The next category of issues deals with broadly improper distributions, and we'll illustrate one scenario but really it could be anything. Here you have a situation where the distribution was made to an employee because it was thought that the employee terminated employment with the employer. However, it turns out that the employee did not sever from employment and the employee simply transferred from one employer in the control group to another. So really what you have is a distribution that was made from an employee's account balance in violation of plan terms.

What causes confusion in this area often is that a distribution that's made in violation of plan terms falls within the revenue procedure's definition of overpayments, which generally deals with the erroneous distribution of excess amounts to a participant. So within the overpayment correction you have two issues: one, that distributions that were made from an employee's account balance in violation of plan terms; and another, which is the more common one, a distribution made to an employee that was in excess of what an employee was entitled to under the terms of the plan.

Under both of those scenarios, whether it's a distribution from account balance in violation of plan terms or an excess amount distributed to the participant, you would take the following step. The employer would make a reasonable attempt to recover amounts distributed. The employer would in effect notify the employee of the erroneous distribution and ask for the money back. It would also inform the employee that unreturned monies are not eligible for tax favored treatment such as a rollover to an IRA.

However, there is a distinction, though. If you have an erroneous distribution made from a participant's account attempting to recover monies from the participant is fine, but the employer wouldn't be required to make a corrective contribution to the plan to replenish amounts that weren't returned by the employee because the employee would get a windfall. That correction piece is generally limited to situations where excess amounts were distributed to an employee which would in effect have an impact on what other employees are entitled to. In that case the employer would then be expected to replenish the plan for unrecovered monies so that other affected employees could get what they're rightfully entitled to.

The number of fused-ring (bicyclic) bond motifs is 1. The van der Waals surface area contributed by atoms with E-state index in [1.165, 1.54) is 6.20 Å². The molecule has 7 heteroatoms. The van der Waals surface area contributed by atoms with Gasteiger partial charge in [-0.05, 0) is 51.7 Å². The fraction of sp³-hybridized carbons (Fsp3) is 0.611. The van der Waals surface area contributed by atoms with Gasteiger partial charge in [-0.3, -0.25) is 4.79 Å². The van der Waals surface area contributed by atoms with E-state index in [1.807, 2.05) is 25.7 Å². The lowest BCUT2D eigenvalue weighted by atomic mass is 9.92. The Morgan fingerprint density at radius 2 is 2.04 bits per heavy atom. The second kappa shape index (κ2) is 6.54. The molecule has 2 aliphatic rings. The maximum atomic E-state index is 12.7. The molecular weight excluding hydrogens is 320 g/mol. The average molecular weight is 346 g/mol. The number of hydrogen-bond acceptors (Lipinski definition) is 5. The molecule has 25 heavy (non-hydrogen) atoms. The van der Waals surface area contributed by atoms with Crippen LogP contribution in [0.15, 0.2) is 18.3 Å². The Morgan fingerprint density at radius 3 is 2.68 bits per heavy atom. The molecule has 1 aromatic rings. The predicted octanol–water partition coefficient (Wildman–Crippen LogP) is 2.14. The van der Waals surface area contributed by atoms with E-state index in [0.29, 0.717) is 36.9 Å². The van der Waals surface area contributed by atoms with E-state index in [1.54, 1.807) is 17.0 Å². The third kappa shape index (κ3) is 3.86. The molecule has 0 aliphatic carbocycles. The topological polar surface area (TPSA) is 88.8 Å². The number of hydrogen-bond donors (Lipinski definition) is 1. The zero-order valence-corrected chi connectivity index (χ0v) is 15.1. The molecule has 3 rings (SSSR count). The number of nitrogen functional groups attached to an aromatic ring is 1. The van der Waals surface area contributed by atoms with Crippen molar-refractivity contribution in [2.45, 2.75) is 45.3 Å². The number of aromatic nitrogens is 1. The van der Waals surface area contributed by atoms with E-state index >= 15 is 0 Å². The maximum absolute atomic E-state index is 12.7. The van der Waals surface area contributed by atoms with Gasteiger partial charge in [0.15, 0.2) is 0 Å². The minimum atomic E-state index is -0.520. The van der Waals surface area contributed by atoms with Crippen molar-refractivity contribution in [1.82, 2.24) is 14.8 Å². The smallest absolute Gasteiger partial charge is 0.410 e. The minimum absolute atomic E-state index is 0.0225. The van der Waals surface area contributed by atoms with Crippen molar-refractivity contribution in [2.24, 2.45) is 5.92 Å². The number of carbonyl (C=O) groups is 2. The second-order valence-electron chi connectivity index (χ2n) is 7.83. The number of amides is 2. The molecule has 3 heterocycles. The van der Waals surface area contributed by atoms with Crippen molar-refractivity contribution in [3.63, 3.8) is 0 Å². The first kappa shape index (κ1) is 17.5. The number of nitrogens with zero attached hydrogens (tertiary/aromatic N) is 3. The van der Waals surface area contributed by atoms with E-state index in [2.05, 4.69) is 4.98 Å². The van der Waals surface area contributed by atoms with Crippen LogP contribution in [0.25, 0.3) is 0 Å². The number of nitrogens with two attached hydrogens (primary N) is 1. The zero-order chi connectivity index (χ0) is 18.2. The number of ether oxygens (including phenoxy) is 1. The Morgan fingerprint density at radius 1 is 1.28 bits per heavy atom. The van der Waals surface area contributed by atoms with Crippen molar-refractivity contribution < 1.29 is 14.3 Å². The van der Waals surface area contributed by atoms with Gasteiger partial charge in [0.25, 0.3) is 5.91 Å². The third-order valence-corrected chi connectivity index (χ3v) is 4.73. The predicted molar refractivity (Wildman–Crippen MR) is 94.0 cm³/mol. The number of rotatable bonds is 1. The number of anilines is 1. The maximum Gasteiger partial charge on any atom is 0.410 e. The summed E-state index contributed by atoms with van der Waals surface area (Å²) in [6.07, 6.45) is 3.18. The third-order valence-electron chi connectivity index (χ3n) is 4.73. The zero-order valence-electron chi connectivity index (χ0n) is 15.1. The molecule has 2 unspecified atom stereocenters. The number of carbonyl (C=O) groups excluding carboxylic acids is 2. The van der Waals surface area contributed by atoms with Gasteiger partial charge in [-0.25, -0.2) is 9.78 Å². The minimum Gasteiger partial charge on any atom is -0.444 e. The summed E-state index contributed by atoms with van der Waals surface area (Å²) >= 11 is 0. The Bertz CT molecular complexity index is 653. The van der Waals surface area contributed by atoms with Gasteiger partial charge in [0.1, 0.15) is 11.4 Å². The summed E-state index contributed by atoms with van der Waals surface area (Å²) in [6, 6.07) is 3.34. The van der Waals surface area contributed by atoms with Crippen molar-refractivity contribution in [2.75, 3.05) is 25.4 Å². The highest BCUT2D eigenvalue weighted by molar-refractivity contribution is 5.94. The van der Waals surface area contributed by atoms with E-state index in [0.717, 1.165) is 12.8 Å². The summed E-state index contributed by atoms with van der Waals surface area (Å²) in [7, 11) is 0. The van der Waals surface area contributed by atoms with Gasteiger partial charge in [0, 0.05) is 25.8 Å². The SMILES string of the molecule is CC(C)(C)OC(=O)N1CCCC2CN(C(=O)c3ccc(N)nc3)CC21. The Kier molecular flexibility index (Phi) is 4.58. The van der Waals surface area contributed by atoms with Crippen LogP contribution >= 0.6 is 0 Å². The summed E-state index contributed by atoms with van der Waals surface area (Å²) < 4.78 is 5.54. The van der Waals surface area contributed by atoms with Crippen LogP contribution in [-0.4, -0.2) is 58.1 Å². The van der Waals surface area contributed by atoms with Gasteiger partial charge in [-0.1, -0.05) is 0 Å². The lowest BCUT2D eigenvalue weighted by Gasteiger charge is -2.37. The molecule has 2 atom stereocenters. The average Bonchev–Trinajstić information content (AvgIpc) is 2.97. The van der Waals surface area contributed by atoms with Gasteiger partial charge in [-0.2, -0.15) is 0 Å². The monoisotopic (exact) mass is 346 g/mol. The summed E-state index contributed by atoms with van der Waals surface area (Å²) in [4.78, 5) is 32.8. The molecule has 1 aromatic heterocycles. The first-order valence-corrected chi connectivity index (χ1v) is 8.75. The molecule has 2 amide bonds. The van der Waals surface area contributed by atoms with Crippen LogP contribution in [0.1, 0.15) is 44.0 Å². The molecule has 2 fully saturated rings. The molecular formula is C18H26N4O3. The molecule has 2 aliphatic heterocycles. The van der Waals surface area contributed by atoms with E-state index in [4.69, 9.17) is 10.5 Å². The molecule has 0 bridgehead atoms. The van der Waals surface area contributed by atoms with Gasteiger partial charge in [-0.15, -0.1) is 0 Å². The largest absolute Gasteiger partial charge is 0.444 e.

That provision is not really very clear in the revenue procedure so oftentimes when you have a situation where an improper distribution is made from an employee's account that question often comes up, is the employer stuck with making corrective contributions to the plan to the extent that the employer's not successful in recovering monies from the employee? The answer to that is no, because you don't want to create a windfall situation for that employee

What you propose as a correction seems reasonable but maybe an informal call before a submission would be wise. I also agree that it would create basis if paid back with after-tax dollars.

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I'm attempting to revise an old post with two additional questions.  Participant of a 401(k) Plan and current employee requested and received an impermissible distribution that was transferred directly to an IRA 2 years ago.  Participant received a 1099-R reporting is as a rollover back in 2016.  The Plan discovered the error and are self correcting by treating this as an Overpayment requesting the amount plus earnings be deposited back into his account.  The Participant has agreed to return the funds.   He will receive a 1099-R this year from the IRA custodian reporting the rollover back into the Plan.   Does anyone see an issue with correcting this way and does the Plan have to file an amended 1099-R for 2016 because it was impermissible distribution?

Thank you!

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Madison, I might think about passing on issuing the 2016 corrective 1099-R because it was a rollover in any case with no tax consequences to the participant.  His IRA's sending money back now to the Plan is a lucky occurrence and will be a plan to plan transfer probably with no 1099-R.  Not all IRAs would send the money back.  Even if the IRA issues a current year 1099-R to report the rollover back to the plan it won't hurt the participant either as it will be another nontaxable rollover to a qualified plan.  But if you issue a corrective 2016 1099-R, it might require the participant to file an amended 2016 tax return and explain all the back and forth; I don't know for sure.  Are you prepared to hire an accountant to prepare an amended 2016 tax return for this participant?

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Sounds like no harm/no foul on the reporting end and trying to fix that reporting would cause a whole 'nother set of problems worse than the first one, which is being corrected.